BY DAVID SPEAKMAN
When it comes to fighting unsolicited commercial e-mail, an increasing number of companies are forced to use an expensive option — relying on an ill-equipped legal system to staunch the ever-growing spam flood.
Anti-spam lobbying groups are pressing state and federal lawmakers to solve the problem that costs consumers and businesses billions each year.
Critics say that unlike mass marketers’ postal junk mail or telemarketing calls, consumers bear the financial burden of spam through increased Internet access fees. For instance, America Online (AOL) estimates each subscriber’s monthly bill is 15 percent higher because of spam-related expenses.
The Coalition Against Unsolicited Commercial Email (CAUCE) says it’s like paying postage for unwanted junk mail or being billed for unwanted telemarketing calls.
Business costs of dealing with spam, including information technology expenses, increased bandwidth charges and lost productivity, will tally $10 billion in 2003, according to government and industry estimates. That’s enough money to rebuild the World Trade Center 20 times.
At the forefront of the legal battles are Internet service providers, the largest private suppliers of consumer e-mail addresses.
“We consider ourselves pioneers in the war against spam,” says Karen Cashion, an Atlanta-based assistant general counsel for EarthLink Inc. “On the legal front, we have been very aggressive and have filed dozens of lawsuits over the years to stop the actions of spammers.”
However, EarthLink has no clear federal law on its side.
“When it comes to anti-spam laws on the federal level, it’s easy to summarize: There is nothing,” says Ray Everett-Church, legal counsel for CAUCE.
CAUCE is an all-volunteer, Internet-based tech industry lobbying group with leadership ties to companies such as Microsoft Corp. and America Online Inc.
“I expect to see some legislation introduced in Congress within the next few months,” says Everett-Church from Fremont office.
He’s working with the staff of several U.S. representatives, including Zoe Lofgren, D-San Jose, and Anna Eshoo, D-Palo Alto. Meanwhile EarthLink, Microsoft, AOL Time Warner Inc. and others are applying a crazy quilt of existing laws in attempts to stop spam.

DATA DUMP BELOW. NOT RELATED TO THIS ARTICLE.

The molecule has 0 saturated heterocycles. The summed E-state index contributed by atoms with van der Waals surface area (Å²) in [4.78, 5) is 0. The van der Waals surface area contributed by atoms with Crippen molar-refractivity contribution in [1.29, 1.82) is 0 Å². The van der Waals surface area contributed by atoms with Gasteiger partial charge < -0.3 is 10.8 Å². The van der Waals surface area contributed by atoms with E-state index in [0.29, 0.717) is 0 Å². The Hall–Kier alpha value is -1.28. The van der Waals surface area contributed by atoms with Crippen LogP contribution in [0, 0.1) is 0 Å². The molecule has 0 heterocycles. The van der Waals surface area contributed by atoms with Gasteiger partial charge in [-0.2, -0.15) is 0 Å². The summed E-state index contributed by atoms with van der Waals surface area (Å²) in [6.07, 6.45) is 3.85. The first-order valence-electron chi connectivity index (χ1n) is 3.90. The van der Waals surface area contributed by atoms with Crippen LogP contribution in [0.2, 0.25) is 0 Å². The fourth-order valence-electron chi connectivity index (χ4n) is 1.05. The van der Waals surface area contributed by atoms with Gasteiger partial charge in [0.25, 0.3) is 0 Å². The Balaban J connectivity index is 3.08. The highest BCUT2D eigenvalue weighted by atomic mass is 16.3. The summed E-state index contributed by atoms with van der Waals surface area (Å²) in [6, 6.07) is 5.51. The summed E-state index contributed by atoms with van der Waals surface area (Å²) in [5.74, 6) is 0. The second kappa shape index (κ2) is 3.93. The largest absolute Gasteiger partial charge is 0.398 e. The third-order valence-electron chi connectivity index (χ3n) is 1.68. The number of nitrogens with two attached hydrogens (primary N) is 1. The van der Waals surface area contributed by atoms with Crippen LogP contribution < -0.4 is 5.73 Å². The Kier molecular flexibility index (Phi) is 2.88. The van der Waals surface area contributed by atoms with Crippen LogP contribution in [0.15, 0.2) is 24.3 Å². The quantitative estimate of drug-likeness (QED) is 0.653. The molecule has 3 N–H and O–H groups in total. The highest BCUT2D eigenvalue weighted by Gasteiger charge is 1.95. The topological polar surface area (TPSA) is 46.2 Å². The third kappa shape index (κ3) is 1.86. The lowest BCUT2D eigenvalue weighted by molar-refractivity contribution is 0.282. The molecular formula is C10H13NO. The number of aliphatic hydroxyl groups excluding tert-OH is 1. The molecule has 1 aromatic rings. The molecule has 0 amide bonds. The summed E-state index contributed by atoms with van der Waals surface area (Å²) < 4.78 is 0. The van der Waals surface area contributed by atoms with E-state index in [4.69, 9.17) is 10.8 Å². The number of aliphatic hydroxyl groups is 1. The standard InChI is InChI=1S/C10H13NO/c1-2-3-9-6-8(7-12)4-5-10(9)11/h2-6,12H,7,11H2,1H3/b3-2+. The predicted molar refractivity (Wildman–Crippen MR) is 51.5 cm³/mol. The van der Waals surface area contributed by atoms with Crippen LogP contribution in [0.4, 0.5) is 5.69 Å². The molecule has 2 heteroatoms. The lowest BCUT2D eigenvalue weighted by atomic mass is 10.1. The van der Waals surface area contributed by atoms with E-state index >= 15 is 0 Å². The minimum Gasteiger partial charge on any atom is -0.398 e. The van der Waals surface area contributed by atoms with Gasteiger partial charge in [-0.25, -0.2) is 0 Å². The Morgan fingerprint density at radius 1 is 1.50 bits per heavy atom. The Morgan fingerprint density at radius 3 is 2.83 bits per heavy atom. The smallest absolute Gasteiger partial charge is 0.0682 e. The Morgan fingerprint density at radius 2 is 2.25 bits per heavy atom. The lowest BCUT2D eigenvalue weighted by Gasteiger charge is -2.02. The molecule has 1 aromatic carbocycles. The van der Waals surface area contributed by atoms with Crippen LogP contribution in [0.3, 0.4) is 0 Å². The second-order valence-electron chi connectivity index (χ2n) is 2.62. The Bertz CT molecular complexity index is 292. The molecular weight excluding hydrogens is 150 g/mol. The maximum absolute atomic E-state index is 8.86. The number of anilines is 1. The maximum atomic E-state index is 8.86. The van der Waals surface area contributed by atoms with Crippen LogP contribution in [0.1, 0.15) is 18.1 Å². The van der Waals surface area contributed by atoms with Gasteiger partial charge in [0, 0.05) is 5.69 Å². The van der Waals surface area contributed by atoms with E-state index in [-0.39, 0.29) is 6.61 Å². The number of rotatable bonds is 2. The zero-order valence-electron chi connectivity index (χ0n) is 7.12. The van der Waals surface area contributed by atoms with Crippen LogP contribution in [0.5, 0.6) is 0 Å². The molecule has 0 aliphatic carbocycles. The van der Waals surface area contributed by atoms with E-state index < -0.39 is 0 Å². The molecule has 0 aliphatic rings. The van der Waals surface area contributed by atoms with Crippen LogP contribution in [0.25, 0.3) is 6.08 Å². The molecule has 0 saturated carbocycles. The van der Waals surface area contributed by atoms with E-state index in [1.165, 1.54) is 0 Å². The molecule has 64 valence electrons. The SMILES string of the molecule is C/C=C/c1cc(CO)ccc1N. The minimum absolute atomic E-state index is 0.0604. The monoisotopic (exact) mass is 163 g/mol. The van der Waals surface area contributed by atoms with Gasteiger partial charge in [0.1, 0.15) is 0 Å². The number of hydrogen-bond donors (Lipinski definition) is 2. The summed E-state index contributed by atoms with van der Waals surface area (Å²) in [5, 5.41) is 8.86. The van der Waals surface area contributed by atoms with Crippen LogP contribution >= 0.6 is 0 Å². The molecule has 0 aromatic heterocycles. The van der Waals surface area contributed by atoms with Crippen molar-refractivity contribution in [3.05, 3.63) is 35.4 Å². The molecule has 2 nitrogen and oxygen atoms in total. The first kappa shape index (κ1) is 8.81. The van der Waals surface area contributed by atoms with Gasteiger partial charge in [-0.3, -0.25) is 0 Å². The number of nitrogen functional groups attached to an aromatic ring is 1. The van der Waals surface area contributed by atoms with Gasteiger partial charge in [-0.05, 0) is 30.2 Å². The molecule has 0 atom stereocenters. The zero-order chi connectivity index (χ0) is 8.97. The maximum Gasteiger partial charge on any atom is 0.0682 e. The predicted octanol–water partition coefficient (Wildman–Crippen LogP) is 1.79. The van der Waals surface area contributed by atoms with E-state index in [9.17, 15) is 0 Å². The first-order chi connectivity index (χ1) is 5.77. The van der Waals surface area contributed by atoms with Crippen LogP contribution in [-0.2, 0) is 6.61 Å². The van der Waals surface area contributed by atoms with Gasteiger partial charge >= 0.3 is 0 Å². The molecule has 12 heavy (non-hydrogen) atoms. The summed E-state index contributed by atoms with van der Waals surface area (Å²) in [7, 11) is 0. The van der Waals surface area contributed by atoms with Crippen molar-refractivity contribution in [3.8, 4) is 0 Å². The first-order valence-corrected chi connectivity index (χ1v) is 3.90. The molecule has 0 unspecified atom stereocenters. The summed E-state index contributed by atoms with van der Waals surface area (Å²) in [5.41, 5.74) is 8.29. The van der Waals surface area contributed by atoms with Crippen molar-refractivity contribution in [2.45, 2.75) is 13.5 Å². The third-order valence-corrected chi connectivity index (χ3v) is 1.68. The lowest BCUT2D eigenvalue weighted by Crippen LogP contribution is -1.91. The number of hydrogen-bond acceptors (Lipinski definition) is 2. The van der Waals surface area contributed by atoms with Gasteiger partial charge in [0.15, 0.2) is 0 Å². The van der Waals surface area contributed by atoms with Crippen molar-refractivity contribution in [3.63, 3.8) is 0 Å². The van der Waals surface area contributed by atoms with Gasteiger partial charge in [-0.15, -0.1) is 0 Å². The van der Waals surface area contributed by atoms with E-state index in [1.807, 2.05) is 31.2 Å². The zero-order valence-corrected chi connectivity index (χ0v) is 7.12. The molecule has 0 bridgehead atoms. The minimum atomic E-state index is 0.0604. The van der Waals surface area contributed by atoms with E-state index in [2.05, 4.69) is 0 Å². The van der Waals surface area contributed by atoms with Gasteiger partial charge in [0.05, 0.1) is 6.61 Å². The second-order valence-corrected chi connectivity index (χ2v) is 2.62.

The legal patchwork includes federal racketeering laws, the Electronic Communications Privacy Act, the Computer Fraud and Abuse Act and federal trademark laws. But like using a butter knife as a screwdriver, it gets some jobs done but doesn’t work every time.
“Most of the big service providers are still using creative legal methods of existing laws Ã‰ [which] have been somewhat effective,” Everett-Church says. “But each time you go before a judge with one of those creative approaches, you risk a judge saying, ‘No, no, no. I’m not as creative as you.'”
So far, EarthLink has had the most visible successes, including a $25 million July 2002 federal judgment against Tennessee spammer Kahn C. Smith. But, most judgments are much smaller and cost prohibitive.
“I know an attorney in Palo Alto who has worked with a number of companies to fight spam and they get awarded a $50,000 judgment and legal bills of a quarter million dollars,” says Everett-Church. “You’ve got to have money to burn to go after spammers.”
EarthLink loses money fighting spam.
“It’s certainly not a money-making enterprise for us — or even break even,” says Cashion. “We do it to make the Internet a better place for our customers.”
EarthLink has a bottom line reason, too. It’s fighting spam to keep customers. Studies show the top reason customers stick with an ISP is because their e-mail address is not portable. But, when that address is targeted by spammers, users are likely to change e-mail accounts — and service providers.
Local law enforcement agencies say they have no effective spam weapon.
California has two spam-related laws from the 1990s, but neither allows consumers to block spam or recoup monetary damages. The law states commercial e-mail must be marked with the text such as “ADV” (for advertisement) in the subject line so spam filters can catch them with a maximum $50 penalty for non-conforming e-mail.
Local prosecutors say they won’t waste tax dollars enforcing current laws because they cannot stop spam.
“I would guess that it would be unlikely that we would take on one of these cases on our own, especially in the light the statute isn’t all that great,” says Al Bender, supervising deputy district attorney for Santa Clara County. “We need a ban on spam. Once we get that, it certainly will make an enforcement action more effective in the long run.”
Current state law is so unworkable that its author, state Sen. Debra Bowen, D-Redondo Beach, has introduced Senate Bill 12, which will rewrite California spam laws and allow courts to fine companies $500 for each spam violation.
That bill is in a Senate committee chaired by state Sen. Liz Figueroa, D-Fremont. She scheduled a March 24 committee vote to determine if the bill will be sent to the full Senate.
“We’ve been advocating federal legislation because state law is inherently bounded by state borders,” says Everett-Church. “A federal approach covers all states and gives you the same rights everywhere.”